Airbus Deal Opens Hawaiian’s Eyes to New Markets
Posted 09 January 2013 07:39
Hawaiian Airlines has signed a Memorandum of Understanding with European aircraft manufacturer Airbus to acquire up to 25 new A321neos to support a growth in its network between the island archipelago and the US mainland. The deal, which comprises a firm commitment for 16 aircraft and options for nine more, will represent the arrival of the first long-range, single-aisle aircraft type into the carrier’s fleet and will enable it to better compete on flights to the US West Coast.
"Everyone at Hawaiian wants us to keep our position as the market leader in service quality, cost efficiency and choice of destinations. Ordering the A321neo will secure this legacy on routes to the US West Coast beyond the middle of this decade," said Mark Dunkerley, President and CEO, Hawaiian Airlines. "The A321neo will be the most fuel-efficient aircraft of its type after its introduction in 2016. With its slightly smaller size we'll be able to open new markets that are not viable for wide-body service, while also being able to augment service on existing routes to the West Coast of North America."
The new Airbus A321neo will seat approximately 190 passengers in a two-class configuration (First and Economy) and deliveries are due to take place between 2017 and 2020. Alongside the capacity offering, the major opportunity of the re-engined A320 Family variant is its range with a flight envelope of 3,650 nautical miles rather than just 3,000 on the current production version allowing direct services to easily operate from Hawaii to a range of mainland US destinations.
With multiple flights from the Hawaiian Islands to the US west coast the A321neos can easily be incorporated into the existing schedule to provide reduced capacity during off-peak travel periods. However, the aircraft will also enable new routes to be introduced, most notably direct flights from the likes of Kona, Kahului and Lihue to the US mainland where demand better suits the operation of smaller capacity aircraft.
Hawaiian is Hawaii's biggest and longest-serving airline, as well as the largest provider of passenger air service from its primary visitor markets on the US mainland. Hawaiian offers non-stop service to Hawaii from more US gateway cities (eleven) than any other airline, along with service from Japan, South Korea, the Philippines, Australia, American Samoa, and Tahiti. New non-stop services will begin between Honolulu and Auckland, New Zealand on March 13, 2013, and between Honolulu and Taipei, Taiwan in July 2013.
However, in the past couple of years other US carriers have strengthened their own activities in Hawaii and others, including low-cost carrier Allegiant Air, have ambitious plans for further growth. The most notable development over the past five years has been the arrival of Alaska Airlines which has introduced many new routes to Hawaii. The carrier made its debut in October 2007 with daily links to Honolulu and Lihue from Seattle-Tacoma but now offers around 25 flights a day across a network that encompasses 24 routes.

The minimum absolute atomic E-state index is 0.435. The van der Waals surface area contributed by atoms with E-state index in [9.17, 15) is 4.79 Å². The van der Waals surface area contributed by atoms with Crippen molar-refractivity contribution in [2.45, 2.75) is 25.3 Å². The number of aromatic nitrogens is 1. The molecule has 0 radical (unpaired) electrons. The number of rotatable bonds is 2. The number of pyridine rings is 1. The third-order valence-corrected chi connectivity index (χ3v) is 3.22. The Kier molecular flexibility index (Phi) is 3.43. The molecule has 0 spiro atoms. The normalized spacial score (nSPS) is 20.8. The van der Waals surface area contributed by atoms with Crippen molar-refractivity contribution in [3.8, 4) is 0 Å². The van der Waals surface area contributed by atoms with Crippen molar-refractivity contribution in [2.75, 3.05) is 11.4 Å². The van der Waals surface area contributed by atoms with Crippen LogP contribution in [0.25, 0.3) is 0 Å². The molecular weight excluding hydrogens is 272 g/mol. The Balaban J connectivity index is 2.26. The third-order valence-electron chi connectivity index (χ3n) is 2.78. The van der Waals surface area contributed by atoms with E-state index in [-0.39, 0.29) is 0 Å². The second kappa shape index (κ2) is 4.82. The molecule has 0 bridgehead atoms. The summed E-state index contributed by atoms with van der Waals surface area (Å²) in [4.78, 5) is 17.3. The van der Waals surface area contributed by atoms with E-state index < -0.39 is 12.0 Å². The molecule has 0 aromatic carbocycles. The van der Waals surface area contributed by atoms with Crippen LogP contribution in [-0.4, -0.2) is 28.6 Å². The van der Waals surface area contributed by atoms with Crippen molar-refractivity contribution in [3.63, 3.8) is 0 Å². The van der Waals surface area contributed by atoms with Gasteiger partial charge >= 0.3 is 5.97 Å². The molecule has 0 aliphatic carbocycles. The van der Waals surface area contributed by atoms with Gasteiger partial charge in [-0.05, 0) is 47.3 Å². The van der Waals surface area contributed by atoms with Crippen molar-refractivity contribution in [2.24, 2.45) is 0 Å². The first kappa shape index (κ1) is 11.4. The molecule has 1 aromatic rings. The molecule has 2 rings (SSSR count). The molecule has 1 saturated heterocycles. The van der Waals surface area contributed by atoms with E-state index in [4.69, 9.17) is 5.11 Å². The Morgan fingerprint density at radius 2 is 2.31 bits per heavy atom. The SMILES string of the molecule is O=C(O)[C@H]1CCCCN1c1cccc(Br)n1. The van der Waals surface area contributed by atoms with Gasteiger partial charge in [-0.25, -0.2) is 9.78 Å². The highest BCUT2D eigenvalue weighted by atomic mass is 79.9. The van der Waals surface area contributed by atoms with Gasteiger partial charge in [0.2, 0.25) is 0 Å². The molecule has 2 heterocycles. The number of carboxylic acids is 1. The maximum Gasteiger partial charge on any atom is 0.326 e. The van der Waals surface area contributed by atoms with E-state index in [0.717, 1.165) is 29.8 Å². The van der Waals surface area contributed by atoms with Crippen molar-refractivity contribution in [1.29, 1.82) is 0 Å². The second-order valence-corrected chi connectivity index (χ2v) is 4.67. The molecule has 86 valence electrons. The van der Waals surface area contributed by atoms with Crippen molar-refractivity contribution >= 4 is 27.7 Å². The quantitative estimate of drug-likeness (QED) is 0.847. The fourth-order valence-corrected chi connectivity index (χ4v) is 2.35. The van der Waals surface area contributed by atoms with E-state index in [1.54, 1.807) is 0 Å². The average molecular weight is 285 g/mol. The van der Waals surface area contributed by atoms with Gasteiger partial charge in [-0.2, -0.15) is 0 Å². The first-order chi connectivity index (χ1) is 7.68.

Through its utilisation of 157-seat Boeing 737-800s, Alaska Airlines has been able to successfully serve a range of destinations across Hawaii rather than depending upon the Islands’ main gateway of Honolulu International Airport. This month alongside its flights to Honolulu it is offering direct services to Kona from Anchorage, Oakland, Portland, San Jose and Seattle; to Kahului from Anchorage, Bellingham, Oakland, Portland, Sacremento, San Diego, San Jose and Seattle and to Lihue from Oakland, Portland and Seattle.
The Airbus MoU remains contingent upon Hawaiian signing new agreements with its pilots and flight attendant unions covering the operation of the new fleet type. If new agreements are reached, the fleet expansion is expected to generate roughly 1,000 additional jobs at the carrier. "This is a significant investment in the future of both Hawaiian and Hawaii. Our tourism-based economy and local employment will benefit as we continue our strategy of diversifying our business while improving the efficiency of our operation," added Dunkerley.
Hawaiian currently operates a fleet of 43 aircraft, comprised of 25 wide-body, long-haul aircraft (294-seat A330-200s and 264-seat Boeing 767-300ERs), and 18 narrow-body 123-seat 717-200s for inter-island flights. The carrier has outstanding orders for an additional 13 new A330s for delivery between 2013 and 2015, and six next-generation, longer-range A350XWB-800 aircraft which will arrive from 2017. The new Airbus widebodies will allow its existing fleet of 16 767s to be phased out over the next ten years.
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